Definition of atom in English:

atom

noun

  • 1The basic unit of a chemical element.

    • ‘They have six atoms of carbon in each molecule and are therefore called hexoses.’
    • ‘Each radium atom is decaying into four more alpha-emitting radionuclides, creating in all 12,500 particles.’
    • ‘If it were a little more curved it would collapse, imploding on itself in a cosmic crunch; a little less curved, and every star, planet, sun and galaxy would fly apart from each other and so would every atom of matter in each of them.’
    • ‘The electric field set up inside the tube excites atoms of mercury gas, making them emit ultraviolet light.’
    • ‘Its atoms have a nucleus of two protons and two neutrons, orbited by two electrons.’
    • ‘Everything is physical; the only things that exist consist of atoms in motion.’
    • ‘Until now it has been impossible for scientists to detect every atom in the structure of protein molecules, which play a vital role in the body.’
    • ‘Dr Lewis said the acrosome reaction involved the channelling of charged calcium atoms, or ions.’
    • ‘Until now, molecules with fewer than 60 carbon atoms have only been made in the gaseous phase.’
    • ‘Ordinary gas is made from atoms that consist of electrons orbiting around nuclei.’
    • ‘By the end of the century J. I. Thomson would reveal that atoms could also be divided into parts.’
    • ‘As can be seen, each silicon atom bonds together with four of its neighbors to form a rigid crystal structure.’
    • ‘At the time, it was believed that electrons colliding with atoms always lost energy.’
    • ‘As early as 1991 Japanese researchers discovered that carbon atoms can form tiny tubes whose walls are just one atom thick.’
    • ‘Since all the variety we see around us is just a product of different arrangements of a few types of atom, nanotech has been hyped as a potentially limitless miracle technology.’
    • ‘Water seems like the perfect energy source, packed, as it is, with two atoms of hydrogen per molecule.’
    • ‘Radioactive atoms decay into stable atoms by a simple mathematical process.’
    • ‘Bacteria that can break down chlorinated compounds have been known for years, but none that could remove the last chlorine atom to complete the detoxification.’
    • ‘This is caused by the movement of an atom or group of atoms from one position to another.’
    • ‘These are electrically charged atoms of magnesium that form part of the gas surrounding a black hole.’
    • ‘It reminds me of cell division in an embryo or the arrangement of atoms in a molecule.’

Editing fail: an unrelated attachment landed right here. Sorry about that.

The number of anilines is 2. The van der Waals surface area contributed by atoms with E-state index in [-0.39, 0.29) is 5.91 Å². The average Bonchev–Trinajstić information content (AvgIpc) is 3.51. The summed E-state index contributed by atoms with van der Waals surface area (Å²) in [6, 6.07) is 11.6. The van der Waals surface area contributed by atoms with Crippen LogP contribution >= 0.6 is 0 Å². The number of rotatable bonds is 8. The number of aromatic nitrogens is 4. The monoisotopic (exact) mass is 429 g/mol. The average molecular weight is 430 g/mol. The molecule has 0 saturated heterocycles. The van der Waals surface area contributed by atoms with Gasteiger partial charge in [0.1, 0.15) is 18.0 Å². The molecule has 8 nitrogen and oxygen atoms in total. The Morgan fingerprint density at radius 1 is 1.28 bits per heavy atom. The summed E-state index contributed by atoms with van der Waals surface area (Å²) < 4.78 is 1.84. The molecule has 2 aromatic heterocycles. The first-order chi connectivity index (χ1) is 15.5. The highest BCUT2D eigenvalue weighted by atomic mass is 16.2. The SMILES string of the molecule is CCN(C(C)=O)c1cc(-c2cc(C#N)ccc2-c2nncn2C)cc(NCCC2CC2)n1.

• ‘Polychlorinated dibenzodioxin is 10 times more potent a toxin than hexachlorodibenzodioxin, even though the difference is just one chlorine atom.’
    • ‘Once removed from an atom, an electron may in turn ionize other atoms or molecules.’
    • ‘Recall also that one of the initial triumphs of quantum mechanics was to explain the stability of atoms.’
    • ‘Lam says that teleporting single atoms and molecules could be perfected within the next ten years.’
    • ‘In simulations it is possible to calculate atom density, mass density, and electron density profiles.’
    • ‘The world of atoms and photons does not follow the rules of classical physics.’
    particle, molecule, bit, little bit, tiny bit, tiny piece, fragment, fraction, grain, granule, crumb, morsel, mite, mote, speck, spot, dot
    iota, jot, whit, scrap, shred, trace, tinge, ounce, modicum, scintilla, vestige
    stim
    smidgen, smidge, tad
    scantling, scruple
    View synonyms
    1. 1.1 Atoms as a source of nuclear energy.
      ‘the power of the atom’
      • ‘They showed us how to split the atom and harness nuclear fuel so that we might finally meet them as equals.’
      • ‘In 1900 nobody could have anticipated 80% of France's electrical power would come from a source not known at that time: the atom.’
      • ‘After all, they had lived at the end of fifty years of fantastic technological advancement, with powered flight becoming common, the power of the atom having been harnessed and computers having been created.’
      • ‘Heisenberg is already very famous as a scientist, and when the war starts, he will work for the Nazis trying to split the atom and develop an atomic bomb.’
      • ‘Bohr and Heisenberg are among the first to realize that in splitting the atom mankind has acquired the power to destroy itself.’